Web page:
Foodborne Illnesses

Consuming contaminated foods and beverages can lead to foodborne illnesses. Also called food poisoning, these conditions can be caused by living organisms like bacteria, viruses, and parasites. Some of the names you may hear are norovirus, Salmonella, Clostridium perfringens, Campylobacter, E. coli, Listeria monocytogenes, Shigella, and Toxoplasma gondii. Chemicals and toxins in things you eat and drink can also make you sick. This article provides information on the symptoms of foodborne illnesses and what to do if you contract one.

Foodborne Illness Symptoms

The symptoms of an illness from contaminated food or beverage vary based on what’s causing them. But, in general, you may experience some or all the following:

  • Nausea
  • Abdominal pain
  • Vomiting
  • Diarrhea (including bloody diarrhea)
  • Dehydration
  • Low-grade fever 

If you become dehydrated, that state can cause symptoms such as:

  • Fatigue
  • Lightheadedness (especially upon standing)
  • Excessive thirst
  • Less frequent urination
  • Dark-colored urine

People at Higher Risk of Severe Illness

Foodborne illnesses can be more dangerous for people in any of these groups:

  • Pregnant people
  • Older adults
  • Infants and young children
  • People with chronic diseases or receiving treatments like chemotherapy 

Common Causes of Foodborne Illness

Any contaminated food can cause food poisoning. However, some items are more likely to harbor pathogens or toxins, including:

  • Raw foods from animals, like meat, poultry, eggs, shellfish, and unpasteurized milk
  • Unpasteurized fruit juices and ciders
  • Fruits and vegetables fertilized with manure and not properly cleaned
  • Any item handled by someone who’s sick and that’s not subsequently cooked (salads, etc.)

Whether you develop a foodborne illness from contaminated food depends on several factors, including the amount of the pathogen you ingest, your overall health, and others.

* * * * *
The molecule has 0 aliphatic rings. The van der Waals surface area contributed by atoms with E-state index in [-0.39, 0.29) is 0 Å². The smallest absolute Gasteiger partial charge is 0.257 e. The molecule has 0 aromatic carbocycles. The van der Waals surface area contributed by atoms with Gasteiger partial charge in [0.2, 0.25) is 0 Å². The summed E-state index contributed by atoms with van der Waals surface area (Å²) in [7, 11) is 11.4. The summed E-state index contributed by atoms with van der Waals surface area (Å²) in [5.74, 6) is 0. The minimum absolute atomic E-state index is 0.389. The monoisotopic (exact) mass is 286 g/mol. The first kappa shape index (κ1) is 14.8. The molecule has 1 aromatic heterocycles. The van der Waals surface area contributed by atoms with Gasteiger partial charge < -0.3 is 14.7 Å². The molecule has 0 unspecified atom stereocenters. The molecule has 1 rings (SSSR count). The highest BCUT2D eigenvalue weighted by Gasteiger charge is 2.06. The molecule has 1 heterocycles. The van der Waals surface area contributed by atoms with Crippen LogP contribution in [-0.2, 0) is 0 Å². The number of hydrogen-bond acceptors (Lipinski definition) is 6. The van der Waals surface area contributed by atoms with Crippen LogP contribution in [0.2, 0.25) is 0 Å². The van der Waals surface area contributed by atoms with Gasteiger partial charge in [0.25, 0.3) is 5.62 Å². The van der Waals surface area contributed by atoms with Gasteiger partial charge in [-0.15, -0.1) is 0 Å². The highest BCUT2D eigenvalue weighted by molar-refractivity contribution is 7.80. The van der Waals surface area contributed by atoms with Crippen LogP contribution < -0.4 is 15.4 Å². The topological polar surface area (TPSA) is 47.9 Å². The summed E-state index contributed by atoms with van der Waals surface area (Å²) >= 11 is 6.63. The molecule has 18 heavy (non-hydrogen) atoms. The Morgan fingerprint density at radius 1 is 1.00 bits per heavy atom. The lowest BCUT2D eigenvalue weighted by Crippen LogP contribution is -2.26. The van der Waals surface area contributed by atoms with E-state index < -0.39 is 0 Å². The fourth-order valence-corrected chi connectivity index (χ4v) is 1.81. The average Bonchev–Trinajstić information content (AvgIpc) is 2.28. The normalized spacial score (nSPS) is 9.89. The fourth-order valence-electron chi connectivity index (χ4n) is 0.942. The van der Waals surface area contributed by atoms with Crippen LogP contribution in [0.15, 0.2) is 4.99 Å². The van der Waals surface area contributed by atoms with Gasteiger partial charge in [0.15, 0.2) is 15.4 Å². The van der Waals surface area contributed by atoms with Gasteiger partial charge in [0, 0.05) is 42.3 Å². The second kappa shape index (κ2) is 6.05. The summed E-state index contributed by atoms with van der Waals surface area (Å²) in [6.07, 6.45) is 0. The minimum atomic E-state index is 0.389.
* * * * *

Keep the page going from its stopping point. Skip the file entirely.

How to Treat a Foodborne Illness

If you contract a foodborne illness, these actions can help you recover:

  • Drink small amounts of fluid frequently. Food poisoning can dehydrate you, so you need to keep consuming fluids. However, drinking too much too fast can make you nauseous and cause vomiting. So, it’s best to take frequent small sips of water or sports drinks.
  • Monitor your urination. You should urinate regularly, and your urine should be light-colored or clear. If it’s dark, you may be dehydrated. Contact your doctor if you can’t keep enough fluids down to stay hydrated.
  • Avoid antidiarrheal medications. Diarrhea is uncomfortable and inconvenient, but it helps remove pathogens or toxins from your body. Taking medication to slow or stop it may hinder your recovery. And you should never give antidiarrheal medications to infants or young children as serious side effects can occur.

 Food poisoning typically resolves in 12 to 48 hours.

Tips for Preventing Foodborne Illnesses

To avoid food poisoning when eating out, choose restaurants you trust or recommended by people or authorities you trust. And if a dish looks, smells, or tastes odd, don’t consume it.

At home, you can reduce the risk of foodborne illnesses by taking these actions:

  • Wash your hands thoroughly before preparing food or consuming handheld items (tacos, corn on the cob, etc.).
  • Ensure your food preparation surfaces and utensils are clean.
  • Cook foods to the recommended temperatures.
  • Refrigerate foods requiring cool temperatures until just before serving them. Return unused portions to the refrigerator promptly.
  • Keep different types of foods apart from each other. For example, don’t let lettuce for a salad come into contact with uncooked meat. 

When to Contact Your Doctor About a Foodborne Illness

Contact your Baptist Health primary care physician if you experience any of the following symptoms:

  • Vomiting that lasts for more than two days
  • Diarrhea that doesn’t resolve after several days
  • Bloody, black, or tarry diarrhea
  • Fever of 101 degrees Fahrenheit or higher
  • Confusion
  • Lightheadedness or fainting when you stand
  • Concerning abdominal pain 

Get immediate medical attention if you’re in a high-risk group or experience any of the following:

  • Severe abdominal pain
  • Watery diarrhea that turns bloody within 24 hours
  • Symptoms of botulism (a life-threatening condition caused by toxins sometimes found in home-canned goods), include blurred vision, headache, muscle weakness or paralysis, nausea, vomiting, constipation, lack of urination, trouble breathing, or dry mouth

Foods from trusted sources or carefully prepared at home pose a minimal threat of foodborne illnesses. But it’s a good idea to know the symptoms, just in case.

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